With Big Girl, it’s been interesting watching her develop likes and interests. She is particularly keen on photography, and likes to borrow my digital camera and take photos, and in fact has taken some great shots, like this one. She is learning to hold the camera steady, and how to focus, and zoom in and out, and is getting really good at choosing what she wants to capture.

I am very keen to get her her own camera, at some point, and also look at whether there are photography workshops for children her age. I think she would enjoy and learn and lot from them.

She also loves writing, both at school, and at home, writing stories, and notes and I try and encourage her to write thank you letters, to friends and family, partly because I think it is polite, and also because I do think that as technology changes, writing, particularly letters, will become less of a skill children are taught. At the moment, she is writing a letter to a new pen friend, an activity that is keeping her very busy, and I am teaching her how to write about herself, but also to ask questions to the person she is writing to, to open up things to talk about. Whilst she has been recovering from her recent operation, and has been quarantined at home, gentle activities such as this have been ideal. You can see how hard she has been concentrating, and I have been printing off photos for her to send, as well.

Creative Kids April 2nd

Encouraging creativity in our kids is fun, and important. Next week, with the school holiday arriving, I am looking forward to relaxing a bit from our routine, but also doing some fun stuff with the children. We are going to bake bread next week, something we are very excited about. I will share the recipe we use, and I am sure there will be some photos of the action and results.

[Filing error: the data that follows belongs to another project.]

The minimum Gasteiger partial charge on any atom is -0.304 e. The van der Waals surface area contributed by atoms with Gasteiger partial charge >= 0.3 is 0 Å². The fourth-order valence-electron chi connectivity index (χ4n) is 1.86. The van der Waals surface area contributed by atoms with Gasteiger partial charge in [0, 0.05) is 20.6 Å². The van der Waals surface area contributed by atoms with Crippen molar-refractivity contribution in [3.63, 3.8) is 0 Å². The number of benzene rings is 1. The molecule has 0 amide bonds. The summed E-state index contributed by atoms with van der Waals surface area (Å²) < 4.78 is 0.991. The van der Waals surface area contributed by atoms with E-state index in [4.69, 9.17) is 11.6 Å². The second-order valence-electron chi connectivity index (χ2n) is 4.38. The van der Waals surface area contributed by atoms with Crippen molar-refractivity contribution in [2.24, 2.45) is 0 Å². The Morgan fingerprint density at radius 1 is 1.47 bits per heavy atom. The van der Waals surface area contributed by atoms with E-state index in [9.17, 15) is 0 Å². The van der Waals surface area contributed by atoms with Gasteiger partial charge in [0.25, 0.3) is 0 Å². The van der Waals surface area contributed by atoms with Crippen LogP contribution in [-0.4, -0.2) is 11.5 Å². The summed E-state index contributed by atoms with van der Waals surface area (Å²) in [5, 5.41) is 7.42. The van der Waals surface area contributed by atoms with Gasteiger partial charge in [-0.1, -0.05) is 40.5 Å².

What do you do, to encourage creativity and hobbies for your kids?

Linking up with Mini Creations, over at Kidglloves

Mini Creations
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Why we chose to opt for an adenoidtonsillectomy

*Warning – unpretty picture of infected tonsils coming up, they are not Big Girl’s but pretty much are what her tonsils looked like when she was suffering from an actual bout of tonsillitis. When she was “well” her tonsils were that swollen, and only a small gap between them was visible. Her adenoids were also swollen, and could be seen, behind the small gap left behind her tonsils.


Big Girl had her first bout of proper tonsillitis nearly 2 years ago. She had in the past struggled with Spasmodic croup, which happened every time she was struck by a cold, and meant a trip to the doctors for medication, or me administering oral steroids at home. This had started to ease, and she was growing out of it, as is normal, most children grow out of it by aged 5 or so.

Her first episode of tonsillitis actually turned out to be Scarlet Fever, she started out with a sore throat, fever, feeling unwell, but woke up one morning with the classic sandpaper pink rash all over her chest and cheeks, and trunk. She was treated with antibiotics and resolved, thankfully, but from then on she had recurring bouts of tonsillitis, and in between, horrible colds, and reverted to episodes of croup, and also had a noticeable stridor, when she coughed or was upset from crying.